When the print quality starts to deteriorate, the customer will place a request for cartridge replacement. Typically, the user will have to place an order for the cartridge and then replace it once received, and a substantial amount of time is lost in the whole process. A smart connected copier would come up with an intelligent solution based on the data received and infer that the cartridge needs a replacement in a week. The store would then ship the cartridge to the customer in advance to avoid any downtime. The customer replaces the cartridge and this information is also attached to the twin. This means the twin is now live since we are getting the real-time data and the thread can now also be referred to as a digital thread.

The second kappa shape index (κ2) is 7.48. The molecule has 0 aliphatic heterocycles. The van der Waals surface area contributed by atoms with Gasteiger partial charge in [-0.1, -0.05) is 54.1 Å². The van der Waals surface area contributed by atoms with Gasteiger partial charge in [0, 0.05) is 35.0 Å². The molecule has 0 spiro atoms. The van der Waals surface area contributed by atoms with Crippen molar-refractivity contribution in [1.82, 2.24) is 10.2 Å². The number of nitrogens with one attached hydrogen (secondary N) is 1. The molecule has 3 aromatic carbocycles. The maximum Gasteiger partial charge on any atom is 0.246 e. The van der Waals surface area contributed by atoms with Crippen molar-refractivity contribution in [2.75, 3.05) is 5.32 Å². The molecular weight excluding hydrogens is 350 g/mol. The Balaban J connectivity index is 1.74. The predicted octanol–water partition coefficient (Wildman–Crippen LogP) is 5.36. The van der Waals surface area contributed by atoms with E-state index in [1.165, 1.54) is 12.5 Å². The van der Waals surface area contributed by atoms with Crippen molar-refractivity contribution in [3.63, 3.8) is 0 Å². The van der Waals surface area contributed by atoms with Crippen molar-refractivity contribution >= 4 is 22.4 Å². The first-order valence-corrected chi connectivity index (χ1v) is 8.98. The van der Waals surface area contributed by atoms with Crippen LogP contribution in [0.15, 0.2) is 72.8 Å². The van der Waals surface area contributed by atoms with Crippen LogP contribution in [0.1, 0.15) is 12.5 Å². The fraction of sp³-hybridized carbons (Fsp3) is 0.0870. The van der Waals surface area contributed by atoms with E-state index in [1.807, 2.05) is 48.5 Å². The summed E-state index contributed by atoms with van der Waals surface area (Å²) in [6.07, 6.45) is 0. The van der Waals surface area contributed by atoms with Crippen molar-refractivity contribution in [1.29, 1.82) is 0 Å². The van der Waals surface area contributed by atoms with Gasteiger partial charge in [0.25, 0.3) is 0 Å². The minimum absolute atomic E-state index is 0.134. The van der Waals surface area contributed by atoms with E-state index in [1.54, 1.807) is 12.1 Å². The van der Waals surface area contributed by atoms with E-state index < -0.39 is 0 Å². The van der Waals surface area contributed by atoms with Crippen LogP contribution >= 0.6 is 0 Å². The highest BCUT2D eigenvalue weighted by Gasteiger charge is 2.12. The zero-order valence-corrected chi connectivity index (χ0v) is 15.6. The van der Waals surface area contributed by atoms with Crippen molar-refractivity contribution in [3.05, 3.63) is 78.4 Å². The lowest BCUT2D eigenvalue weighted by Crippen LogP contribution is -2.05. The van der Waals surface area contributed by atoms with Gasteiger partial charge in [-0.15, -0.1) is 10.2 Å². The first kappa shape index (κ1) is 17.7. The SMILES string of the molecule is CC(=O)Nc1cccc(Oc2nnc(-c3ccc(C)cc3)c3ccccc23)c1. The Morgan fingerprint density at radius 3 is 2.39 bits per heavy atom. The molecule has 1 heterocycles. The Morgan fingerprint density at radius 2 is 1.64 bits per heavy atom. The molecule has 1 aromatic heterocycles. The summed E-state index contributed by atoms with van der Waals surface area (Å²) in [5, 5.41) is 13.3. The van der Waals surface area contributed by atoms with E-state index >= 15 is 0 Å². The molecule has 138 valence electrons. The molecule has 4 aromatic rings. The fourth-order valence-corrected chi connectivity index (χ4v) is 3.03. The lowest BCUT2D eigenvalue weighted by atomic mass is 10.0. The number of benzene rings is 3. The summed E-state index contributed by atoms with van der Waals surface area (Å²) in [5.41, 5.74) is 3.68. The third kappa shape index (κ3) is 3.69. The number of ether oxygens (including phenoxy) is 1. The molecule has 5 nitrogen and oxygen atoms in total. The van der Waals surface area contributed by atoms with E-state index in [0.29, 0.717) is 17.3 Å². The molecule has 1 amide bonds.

PLM consultants would typically ask how a copier can be identified. The answer is serialization, which will facilitate a unique digital twin. Every configuration in the series will be captured and recorded with its own digital twin representation.
Using digital twins in manufacturing and production planning